Mentorship By Example
Every week that I work as a business coach and for Clay Clark, I learn a little bit more about the world, as well as myself. I’m constantly finding myself facing new challenges or obstacles head-on. I find myself on an unexpected path of self-growth, or I find a new way to relate to my business coaching clients and assist in helping them break through their own personal struggles. Typically this is a result of a quote or idea from sensei Clark. Other times it is something I’ve learned simply by observing Clay or Jonathan Kelly while they handle a particular task.No matter the subject, I always find myself coming out on the other side a better person for having undergone the experience. This week it was the result of another literary challenge. A few meetings ago, Clay decided to share with us the importance of the teachings from a book written by one of his personal favorite authors as well as mentors, Mr. Napoleon Hill. At this point, if you’re following the narrative of Clay, you should know that Hill has played a massive role in Clay’s life. After all, half of his son’s name is dedicated to the legend. Clay closed out our meeting with examples from Hill’s posthumous book, Outwitting The Devil. He ended our meeting with a simple challenge, purchase this book and come back next week with notes on what you learned as a result of reading it. I’ve never been one to doubt the teachings of Clay especially when it comes to lessons that can be learned from masters of their industry. After all, one of the reasons I look up to Clay is due to our shared challenge when it comes to reading… I mean, it’s not often I find another human being that rereads the same paragraphs as many times as I do just to find the core meaning. The following weekend I purchased the book and began consuming the lessons in order to fulfill my business coach duties and the task at hand. I knew that Clay wanted me to read it for the knowledge bombs it possessed, but truth be told, I didn’t expect to come to the realizations within myself that I followed.
The fearful do not make history. Those who turn their backs to conflict with their tails tucked between their legs do not reap the benefits of a well-fought battle.
The Kaizen Approach To Achieving A More Successful Life
Working with Clay and the Thrive team for almost 3 consecutive years, I have become a firm believer in the Kaizen method. Kaizen is defined as “ an approach to creating continuous improvement based on the idea that small, ongoing positive changes can reap major improvements”, or in a nutshell, getting better by 2% each day. Each and every day I strive to make the time for self-reflection. In this time I ask myself such questions as, “What did you accomplish today and how could you have achieved the outcome faster? In what ways could you improve the actions taken to better streamline them in the future? Did you do your absolute best, or did you simply do the minimum amount of what was expected in order to complete your tasks?”. This process of self-reflection truly helps me grow as an individual. After all tracking and refining one’s methods are the best way to honestly improve. Shortly after picking up Outwitting The Devil I was able to identify a few major areas in which I needed to improve my overall work ethic and drive.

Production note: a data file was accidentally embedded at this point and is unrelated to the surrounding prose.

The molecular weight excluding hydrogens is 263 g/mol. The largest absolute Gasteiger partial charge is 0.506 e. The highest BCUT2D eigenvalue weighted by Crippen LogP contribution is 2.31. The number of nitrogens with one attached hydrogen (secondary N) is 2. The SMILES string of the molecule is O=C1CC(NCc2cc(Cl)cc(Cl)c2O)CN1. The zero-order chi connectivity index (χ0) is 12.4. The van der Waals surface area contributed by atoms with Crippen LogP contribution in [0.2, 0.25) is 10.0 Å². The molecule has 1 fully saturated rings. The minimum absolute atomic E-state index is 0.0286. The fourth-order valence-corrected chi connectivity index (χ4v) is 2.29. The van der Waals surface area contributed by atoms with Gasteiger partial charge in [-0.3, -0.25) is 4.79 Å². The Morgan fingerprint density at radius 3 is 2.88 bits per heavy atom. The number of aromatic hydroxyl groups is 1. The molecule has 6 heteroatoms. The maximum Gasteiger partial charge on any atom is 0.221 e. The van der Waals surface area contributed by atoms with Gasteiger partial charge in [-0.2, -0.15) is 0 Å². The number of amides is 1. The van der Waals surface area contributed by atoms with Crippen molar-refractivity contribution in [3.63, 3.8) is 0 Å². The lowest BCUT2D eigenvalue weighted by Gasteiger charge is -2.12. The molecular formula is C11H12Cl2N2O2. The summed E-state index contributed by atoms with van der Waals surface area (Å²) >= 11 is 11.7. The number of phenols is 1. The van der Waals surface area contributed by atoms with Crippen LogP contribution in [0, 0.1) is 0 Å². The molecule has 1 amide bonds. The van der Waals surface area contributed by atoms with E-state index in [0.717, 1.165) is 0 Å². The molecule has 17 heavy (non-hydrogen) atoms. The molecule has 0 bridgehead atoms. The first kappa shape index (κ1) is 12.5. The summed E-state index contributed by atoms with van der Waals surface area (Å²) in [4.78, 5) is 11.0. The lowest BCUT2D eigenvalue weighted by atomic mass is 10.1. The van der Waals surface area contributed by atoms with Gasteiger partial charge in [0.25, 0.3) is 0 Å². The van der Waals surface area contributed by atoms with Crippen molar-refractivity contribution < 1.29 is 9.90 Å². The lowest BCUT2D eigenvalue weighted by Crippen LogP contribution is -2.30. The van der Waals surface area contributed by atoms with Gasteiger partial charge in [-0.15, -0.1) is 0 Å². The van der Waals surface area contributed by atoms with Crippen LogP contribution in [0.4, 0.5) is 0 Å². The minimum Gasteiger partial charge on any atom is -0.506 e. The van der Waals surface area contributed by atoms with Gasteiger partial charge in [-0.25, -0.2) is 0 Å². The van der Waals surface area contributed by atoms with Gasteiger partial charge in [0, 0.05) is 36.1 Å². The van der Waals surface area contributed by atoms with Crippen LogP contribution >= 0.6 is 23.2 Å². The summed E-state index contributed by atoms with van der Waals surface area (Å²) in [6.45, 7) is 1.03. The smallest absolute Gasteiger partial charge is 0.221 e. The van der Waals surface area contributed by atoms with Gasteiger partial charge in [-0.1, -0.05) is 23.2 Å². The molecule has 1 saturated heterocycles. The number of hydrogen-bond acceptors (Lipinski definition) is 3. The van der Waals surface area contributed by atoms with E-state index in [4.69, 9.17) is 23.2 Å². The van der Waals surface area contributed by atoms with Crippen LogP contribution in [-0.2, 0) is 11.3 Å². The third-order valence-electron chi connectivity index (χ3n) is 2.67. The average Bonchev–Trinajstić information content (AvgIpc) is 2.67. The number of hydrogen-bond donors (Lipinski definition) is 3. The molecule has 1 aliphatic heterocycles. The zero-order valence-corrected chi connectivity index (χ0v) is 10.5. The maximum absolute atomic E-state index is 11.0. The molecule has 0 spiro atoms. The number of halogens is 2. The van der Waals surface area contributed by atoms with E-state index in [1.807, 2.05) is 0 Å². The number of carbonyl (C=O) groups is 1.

Fear Is The Great Leveler
After reading only the first few chapters of Hill’s book, I realized an important epiphany, fear is one of the great obstacles that stifle growth and causes people to fail as well as to give up on their dreams. Fear takes a multitude of appearances, the fear of speaking out, the fear of pursuing goals without assistance, or the fear of walking an unknown path. After reading and annotating, as well as self-reflecting on personal experiences, I’ve realized this week that one of my greatest fears has been standing my ground and establishing myself as an authority on any given subject when I receive pushback. I have long feared backlash when trying to steer others in the right direction. My fear has been a result of the responses of others. Will they accept my feedback? Will I alienate them in my pursuit of aiding them? I have realized that no matter what the outcome maybe, I cannot stifle my personal business coach growth by acquiescing to opposing ideas. If the approach is truly in the best interest of another party, I must swallow my pride and risk any blemishes or bruises to my pride in order to help those that need it most. The fearful do not make history. Those who turn their backs to conflict with their tails tucked between their legs do not reap the benefits of a well-fought battle. My friends, if you find yourselves living a fearful life, you must also accept the fact that your life will not be yours to live. It will be controlled by those who do not share that same fear. One of the most important things that I have learned so far by reading Hill’s work is that no matter the opposition, we must keep pushing forward and persevere towards what matters to us the most. Fear only has as much power and hold as we give it. I have learned that living a fear-free life is the only path towards achieving one’s goals.